The two major organizations in this country that are involved in writing standards for paper are the American Society for Testing and Materials (ASTM) and the National Information Standards Organization (NISO). The American National Standards Institute is supposed to be the coordinating and validating body that also distributes the standards produced by these and other member organizations, but in recent years it has been performing poorly, as anybody can testify who has tried to order standards through them. ASTM now distributes its am standards, and NISO has arranged for its standards to be distributed by Transaction Publishers, Rutgers University, New Brunswick, N-T 08903, instead of by ANSI.
Both ASTM and NISO have committees with names like D6 and Z39.48, and both operate according to the rules for voluntary consensus standards-setting bodies, which call for participation by all segments of society that have an interest in the subject of the standard. (That is to say, each interested segment is represented on the committee.) After the standard is drafted, comment is sought from voting members and people outside the organization. The trick is to know when the standards you are interested in are at this stage, so that you can write for a copy and send in your comments, which will always be seriously considered. After comments are in, balloting begins, and when agreement is finally reached, it is published.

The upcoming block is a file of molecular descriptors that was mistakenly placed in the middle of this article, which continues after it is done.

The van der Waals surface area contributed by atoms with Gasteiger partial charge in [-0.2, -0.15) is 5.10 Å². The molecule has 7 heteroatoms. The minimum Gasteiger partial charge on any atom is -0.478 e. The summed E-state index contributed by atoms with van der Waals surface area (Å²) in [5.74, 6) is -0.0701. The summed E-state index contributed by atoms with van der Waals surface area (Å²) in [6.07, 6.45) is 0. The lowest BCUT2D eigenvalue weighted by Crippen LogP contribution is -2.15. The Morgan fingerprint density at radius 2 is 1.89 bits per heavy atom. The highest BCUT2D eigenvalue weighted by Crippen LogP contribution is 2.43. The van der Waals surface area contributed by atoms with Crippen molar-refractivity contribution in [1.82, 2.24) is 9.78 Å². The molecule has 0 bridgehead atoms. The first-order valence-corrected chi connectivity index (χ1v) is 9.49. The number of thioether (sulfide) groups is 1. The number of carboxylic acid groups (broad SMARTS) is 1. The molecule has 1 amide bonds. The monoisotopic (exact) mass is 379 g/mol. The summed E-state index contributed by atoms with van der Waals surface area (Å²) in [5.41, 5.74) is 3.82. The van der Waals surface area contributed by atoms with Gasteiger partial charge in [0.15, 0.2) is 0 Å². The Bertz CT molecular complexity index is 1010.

NISO has a quarterly newsletter ($40/year to nonmembers) that includes a s of the status of all standards being formulated or revised. Two that are currently (as of January) under revision are Z39.48, Permanence of Paper, and Z85.1-1980, Permanent and Durable Library Cards. To comment on them, you have to first get a copy. If your institution is not a voting member, information associate or subscriber (to NISO publications, including standards), you will have to buy a copy of the standard in question from NISO, PO Box 1056, Bethesda, MD 20817 (301/975-2814).
There are 65 voting members of NISO, all institutional, including businesses and governmental agencies. (ASTM, on the other hand, is a federation of committees.) They pay $200 to $4000 a year, depending an the size of the organization; they receive all standards and must send in a written vote or abstention on each one. Information Associates pay $500 a year and, like Voting Members, receive all draft standards sent for ballot or comment, but do not have to either vote or cement. There are two types of Subscribers: those getting the quarterly newsletter for $40, and (for libraries only, called Information Subscribers) those getting the same things the Information Associates get, for $100 a year. Everyone else has to pay for each draft standard they order, except those who are invited by the committee to comment on a particular standard.